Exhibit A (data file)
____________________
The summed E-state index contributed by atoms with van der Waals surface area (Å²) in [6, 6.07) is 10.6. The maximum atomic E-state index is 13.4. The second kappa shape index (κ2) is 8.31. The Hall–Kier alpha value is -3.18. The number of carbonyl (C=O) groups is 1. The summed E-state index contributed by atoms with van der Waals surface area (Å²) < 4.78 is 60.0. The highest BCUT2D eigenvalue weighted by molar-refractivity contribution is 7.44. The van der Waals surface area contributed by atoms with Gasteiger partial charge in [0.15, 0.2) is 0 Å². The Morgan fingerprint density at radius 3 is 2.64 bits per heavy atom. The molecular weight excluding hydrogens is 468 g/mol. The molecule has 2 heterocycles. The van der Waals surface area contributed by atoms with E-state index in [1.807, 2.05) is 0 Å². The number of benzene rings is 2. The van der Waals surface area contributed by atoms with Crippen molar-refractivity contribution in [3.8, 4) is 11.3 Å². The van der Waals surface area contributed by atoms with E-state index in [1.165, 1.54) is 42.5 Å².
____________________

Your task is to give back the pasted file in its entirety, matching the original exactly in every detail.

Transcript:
The summed E-state index contributed by atoms with van der Waals surface area (Å²) in [6, 6.07) is 10.6. The maximum atomic E-state index is 13.4. The second kappa shape index (κ2) is 8.31. The Hall–Kier alpha value is -3.18. The number of carbonyl (C=O) groups is 1. The summed E-state index contributed by atoms with van der Waals surface area (Å²) < 4.78 is 60.0. The highest BCUT2D eigenvalue weighted by molar-refractivity contribution is 7.44. The van der Waals surface area contributed by atoms with Gasteiger partial charge in [0.15, 0.2) is 0 Å². The Morgan fingerprint density at radius 3 is 2.64 bits per heavy atom. The molecular weight excluding hydrogens is 468 g/mol. The molecule has 2 heterocycles. The van der Waals surface area contributed by atoms with E-state index in [1.807, 2.05) is 0 Å². The number of benzene rings is 2. The van der Waals surface area contributed by atoms with Crippen molar-refractivity contribution in [3.8, 4) is 11.3 Å². The van der Waals surface area contributed by atoms with E-state index in [1.165, 1.54) is 42.5 Å².